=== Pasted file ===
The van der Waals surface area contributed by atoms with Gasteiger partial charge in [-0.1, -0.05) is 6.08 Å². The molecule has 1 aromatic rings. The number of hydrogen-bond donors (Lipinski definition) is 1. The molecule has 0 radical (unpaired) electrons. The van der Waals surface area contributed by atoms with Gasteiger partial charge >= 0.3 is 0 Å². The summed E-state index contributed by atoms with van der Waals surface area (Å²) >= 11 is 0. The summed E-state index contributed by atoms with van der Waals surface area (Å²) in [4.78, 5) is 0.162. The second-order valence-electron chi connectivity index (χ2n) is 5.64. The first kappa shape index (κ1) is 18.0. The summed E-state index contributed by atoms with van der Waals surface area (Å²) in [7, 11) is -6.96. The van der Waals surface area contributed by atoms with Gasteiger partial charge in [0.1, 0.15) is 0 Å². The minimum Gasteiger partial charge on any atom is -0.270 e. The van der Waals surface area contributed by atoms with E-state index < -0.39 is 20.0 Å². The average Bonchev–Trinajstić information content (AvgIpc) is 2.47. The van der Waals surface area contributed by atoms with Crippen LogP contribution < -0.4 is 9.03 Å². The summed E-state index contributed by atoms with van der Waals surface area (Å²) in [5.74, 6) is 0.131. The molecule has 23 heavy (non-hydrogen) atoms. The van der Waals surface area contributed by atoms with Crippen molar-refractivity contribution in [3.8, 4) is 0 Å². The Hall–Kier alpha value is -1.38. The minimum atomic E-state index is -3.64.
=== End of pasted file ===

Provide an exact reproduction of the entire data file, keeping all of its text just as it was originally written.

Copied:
The van der Waals surface area contributed by atoms with Gasteiger partial charge in [-0.1, -0.05) is 6.08 Å². The molecule has 1 aromatic rings. The number of hydrogen-bond donors (Lipinski definition) is 1. The molecule has 0 radical (unpaired) electrons. The van der Waals surface area contributed by atoms with Gasteiger partial charge >= 0.3 is 0 Å². The summed E-state index contributed by atoms with van der Waals surface area (Å²) >= 11 is 0. The summed E-state index contributed by atoms with van der Waals surface area (Å²) in [4.78, 5) is 0.162. The second-order valence-electron chi connectivity index (χ2n) is 5.64. The first kappa shape index (κ1) is 18.0. The summed E-state index contributed by atoms with van der Waals surface area (Å²) in [7, 11) is -6.96. The van der Waals surface area contributed by atoms with Gasteiger partial charge in [0.1, 0.15) is 0 Å². The minimum Gasteiger partial charge on any atom is -0.270 e. The van der Waals surface area contributed by atoms with E-state index < -0.39 is 20.0 Å². The average Bonchev–Trinajstić information content (AvgIpc) is 2.47. The van der Waals surface area contributed by atoms with Crippen LogP contribution < -0.4 is 9.03 Å². The summed E-state index contributed by atoms with van der Waals surface area (Å²) in [5.74, 6) is 0.131. The molecule has 23 heavy (non-hydrogen) atoms. The van der Waals surface area contributed by atoms with Crippen molar-refractivity contribution in [3.8, 4) is 0 Å². The Hall–Kier alpha value is -1.38. The minimum atomic E-state index is -3.64.